Visa delays hurt an entrepreneur

Visa delays hurt an entrepreneur

UPDATE DAY

A Quebec businessman risks losing a $3 million contract due to the Government of Canada's delays in issuing visas. 

« It's terrible because we don't know where we're going,” laments Luc Harvey, president of Harvey Medical and former MP for Louis-Hébert for the Conservative Party of Canada from 2006 to 2008. 

Mr. Harvey has contracted with a non-governmental organization in Uganda, which provides medical care on the front line with Somalia via neighboring countries, for refugees and surrounding populations.

This group wishes to acquire medical equipment as well as generic drugs “as a matter of urgency” in order to supply, according to him, the bush clinics.

Discussions with this partner were undertaken in July 2021 and in February last, officials asked to visit Quebec suppliers through Mr. Harvey, who is a consultant in the field.

The delegation includes four people in all, including health care workers.

Deadlines over deadlines 

To do things right and fairly To avoid unnecessary delays, the businessman has retained the services of a Quebec lawyer.  

“Technically, all that remains is to print the visas. I was promised that it would be done before the end of August. »  

Two months later, still no visa in sight; and Mr. Harvey fears collateral damage to his reputation. 

“I have excessive pressure from all sides. […] We are not talking about immigrants returning via Roxham Road. These are people who come to spend money here.

“I make promises. Worse, I look like a jerk to suppliers. I'm losing my credibility everywhere,” adds Mr. Harvey, who is completely helpless in the face of this situation.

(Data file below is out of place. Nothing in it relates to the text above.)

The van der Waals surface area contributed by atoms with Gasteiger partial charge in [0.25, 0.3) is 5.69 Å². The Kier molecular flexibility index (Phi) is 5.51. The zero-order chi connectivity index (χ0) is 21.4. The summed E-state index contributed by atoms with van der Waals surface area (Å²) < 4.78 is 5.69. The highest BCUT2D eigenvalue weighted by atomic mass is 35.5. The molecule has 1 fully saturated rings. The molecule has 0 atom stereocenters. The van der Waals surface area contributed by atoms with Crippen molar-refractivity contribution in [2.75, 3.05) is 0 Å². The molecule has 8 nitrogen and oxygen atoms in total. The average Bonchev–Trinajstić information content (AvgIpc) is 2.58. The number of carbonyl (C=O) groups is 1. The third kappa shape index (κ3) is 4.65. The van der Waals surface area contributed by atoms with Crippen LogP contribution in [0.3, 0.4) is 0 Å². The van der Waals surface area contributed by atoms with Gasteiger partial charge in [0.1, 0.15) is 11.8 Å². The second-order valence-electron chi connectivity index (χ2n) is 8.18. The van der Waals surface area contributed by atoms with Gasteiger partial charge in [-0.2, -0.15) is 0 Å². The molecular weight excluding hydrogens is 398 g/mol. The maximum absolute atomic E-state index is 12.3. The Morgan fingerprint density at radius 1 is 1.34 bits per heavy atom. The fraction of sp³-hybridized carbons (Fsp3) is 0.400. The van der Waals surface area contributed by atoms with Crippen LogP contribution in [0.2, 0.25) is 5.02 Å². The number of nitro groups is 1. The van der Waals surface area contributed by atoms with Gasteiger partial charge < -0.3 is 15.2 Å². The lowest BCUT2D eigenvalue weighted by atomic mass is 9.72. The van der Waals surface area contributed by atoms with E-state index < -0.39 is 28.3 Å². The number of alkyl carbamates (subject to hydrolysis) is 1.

The businessman no longer counts the steps taken with Immigration, Refugees and Citizenship Canada (IRCC) to resolve this file, which is making him lose face. Just in legal fees, he incurred costs amounting to $10,000. 

“This is a case that is becoming very heavy and costing me dearly in money and credibility. . » 

Shop Elsewhere

Recently, Mr. Harvey learned that his clients have obtained their visas to go and buy what they need in Switzerland rather than in Canada. They got their visas in two weeks, he says.

While the game may not be over yet, the entrepreneur maintains that it is one to midnight.

< p>IRCC recognizes that there are delays in processing all types of applications, including visitor visas.

“Due to the backlog of applications from the ministry and despite our efforts, we know that many applicants are experiencing considerable wait times for the processing of their applications. We continue to do everything we can to reduce processing times,” said Isabelle Dubois, spokesperson.  

Ten times more visa applications&nbsp ;

  • Over 746,000 visitor visa applications were issued from January 1, 2022 to June 15, 2022 by the Government of Canada compared to 76,000 during the same period in 2021.
  • In the 2021 economic and fiscal update, $85 million was provided to reduce delays.
  • En last August, Minister Sean Fraser promised to hire 1,250 new employees by the end of the fall to increase processing capacity and reduce short-term delays.

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